Kenya In a country strangled by anger and fear, it is taking armed escorts and emergency airlifts to make sure that Kenya's most warmhearted export - the rose - arrives in time for Valentine's Day.
Kenyan flowers - mostly roses - account for a quarter of Europe's cut flower imports, and Kenyan growers have been pushing to keep exports up for the holiday despite ethnic violence that has paralyzed the East African country.
They've chartered planes to embattled western cities, enlisted police to protect flower-truck convoys and made pleading cell phone calls to frightened workers urging them to return.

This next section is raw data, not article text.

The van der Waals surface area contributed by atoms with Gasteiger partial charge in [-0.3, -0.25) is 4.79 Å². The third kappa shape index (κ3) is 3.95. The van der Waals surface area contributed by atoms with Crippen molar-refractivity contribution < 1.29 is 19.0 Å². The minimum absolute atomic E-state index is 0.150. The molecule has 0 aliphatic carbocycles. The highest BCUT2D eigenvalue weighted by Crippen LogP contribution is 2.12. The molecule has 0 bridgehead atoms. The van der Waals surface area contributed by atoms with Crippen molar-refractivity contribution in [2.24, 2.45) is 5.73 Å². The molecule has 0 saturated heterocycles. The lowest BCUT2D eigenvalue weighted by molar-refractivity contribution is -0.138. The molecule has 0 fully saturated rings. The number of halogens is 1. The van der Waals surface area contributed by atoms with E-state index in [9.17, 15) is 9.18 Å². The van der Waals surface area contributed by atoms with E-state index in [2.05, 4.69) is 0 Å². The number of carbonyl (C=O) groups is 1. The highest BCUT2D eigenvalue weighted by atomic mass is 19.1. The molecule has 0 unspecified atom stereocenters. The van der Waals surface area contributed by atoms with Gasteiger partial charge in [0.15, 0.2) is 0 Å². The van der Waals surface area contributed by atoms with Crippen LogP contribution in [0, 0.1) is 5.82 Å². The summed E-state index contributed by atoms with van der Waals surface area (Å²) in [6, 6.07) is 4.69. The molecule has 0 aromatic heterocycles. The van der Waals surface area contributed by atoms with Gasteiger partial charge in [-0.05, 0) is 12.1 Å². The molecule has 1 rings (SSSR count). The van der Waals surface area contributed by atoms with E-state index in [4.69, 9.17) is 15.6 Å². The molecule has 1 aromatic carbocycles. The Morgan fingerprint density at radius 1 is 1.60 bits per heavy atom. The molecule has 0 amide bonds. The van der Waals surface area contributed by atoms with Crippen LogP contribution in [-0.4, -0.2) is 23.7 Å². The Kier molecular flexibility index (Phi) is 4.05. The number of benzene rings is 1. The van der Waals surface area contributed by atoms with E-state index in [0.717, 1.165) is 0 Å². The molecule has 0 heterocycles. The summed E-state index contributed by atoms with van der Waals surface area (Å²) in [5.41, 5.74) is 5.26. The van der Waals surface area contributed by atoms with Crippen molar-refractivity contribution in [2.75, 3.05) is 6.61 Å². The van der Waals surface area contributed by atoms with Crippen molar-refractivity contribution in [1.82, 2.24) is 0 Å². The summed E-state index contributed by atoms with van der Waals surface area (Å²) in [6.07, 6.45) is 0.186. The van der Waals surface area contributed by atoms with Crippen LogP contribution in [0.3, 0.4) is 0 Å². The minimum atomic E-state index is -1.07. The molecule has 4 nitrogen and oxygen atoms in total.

It seems to be working - European buyers say they haven't seen a shortage of Kenyan roses. But flower exports require predictability, and if unrest continues, Kenya's flower industry could quickly follow tourism as the next shattered pillar of the economy.